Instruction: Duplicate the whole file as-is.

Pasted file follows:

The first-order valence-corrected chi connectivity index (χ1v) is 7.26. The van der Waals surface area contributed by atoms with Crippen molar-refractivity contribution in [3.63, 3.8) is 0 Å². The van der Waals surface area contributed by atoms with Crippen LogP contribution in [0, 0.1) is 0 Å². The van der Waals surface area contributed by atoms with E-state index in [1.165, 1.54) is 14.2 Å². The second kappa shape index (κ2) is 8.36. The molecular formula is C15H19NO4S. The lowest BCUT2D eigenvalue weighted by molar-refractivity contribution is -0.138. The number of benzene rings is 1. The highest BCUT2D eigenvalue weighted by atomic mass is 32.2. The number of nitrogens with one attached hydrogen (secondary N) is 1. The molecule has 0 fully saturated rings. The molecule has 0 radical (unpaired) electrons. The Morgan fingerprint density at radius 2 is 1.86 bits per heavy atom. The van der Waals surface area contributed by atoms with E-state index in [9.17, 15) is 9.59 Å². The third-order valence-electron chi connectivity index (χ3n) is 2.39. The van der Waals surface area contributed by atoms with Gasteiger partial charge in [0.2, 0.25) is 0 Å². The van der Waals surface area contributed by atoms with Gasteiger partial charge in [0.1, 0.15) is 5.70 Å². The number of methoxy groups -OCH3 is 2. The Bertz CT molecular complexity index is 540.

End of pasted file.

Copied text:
The first-order valence-corrected chi connectivity index (χ1v) is 7.26. The van der Waals surface area contributed by atoms with Crippen molar-refractivity contribution in [3.63, 3.8) is 0 Å². The van der Waals surface area contributed by atoms with Crippen LogP contribution in [0, 0.1) is 0 Å². The van der Waals surface area contributed by atoms with E-state index in [1.165, 1.54) is 14.2 Å². The second kappa shape index (κ2) is 8.36. The molecular formula is C15H19NO4S. The lowest BCUT2D eigenvalue weighted by molar-refractivity contribution is -0.138. The number of benzene rings is 1. The highest BCUT2D eigenvalue weighted by atomic mass is 32.2. The number of nitrogens with one attached hydrogen (secondary N) is 1. The molecule has 0 fully saturated rings. The molecule has 0 radical (unpaired) electrons. The Morgan fingerprint density at radius 2 is 1.86 bits per heavy atom. The van der Waals surface area contributed by atoms with E-state index in [9.17, 15) is 9.59 Å². The third-order valence-electron chi connectivity index (χ3n) is 2.39. The van der Waals surface area contributed by atoms with Gasteiger partial charge in [0.2, 0.25) is 0 Å². The van der Waals surface area contributed by atoms with Gasteiger partial charge in [0.1, 0.15) is 5.70 Å². The number of methoxy groups -OCH3 is 2. The Bertz CT molecular complexity index is 540.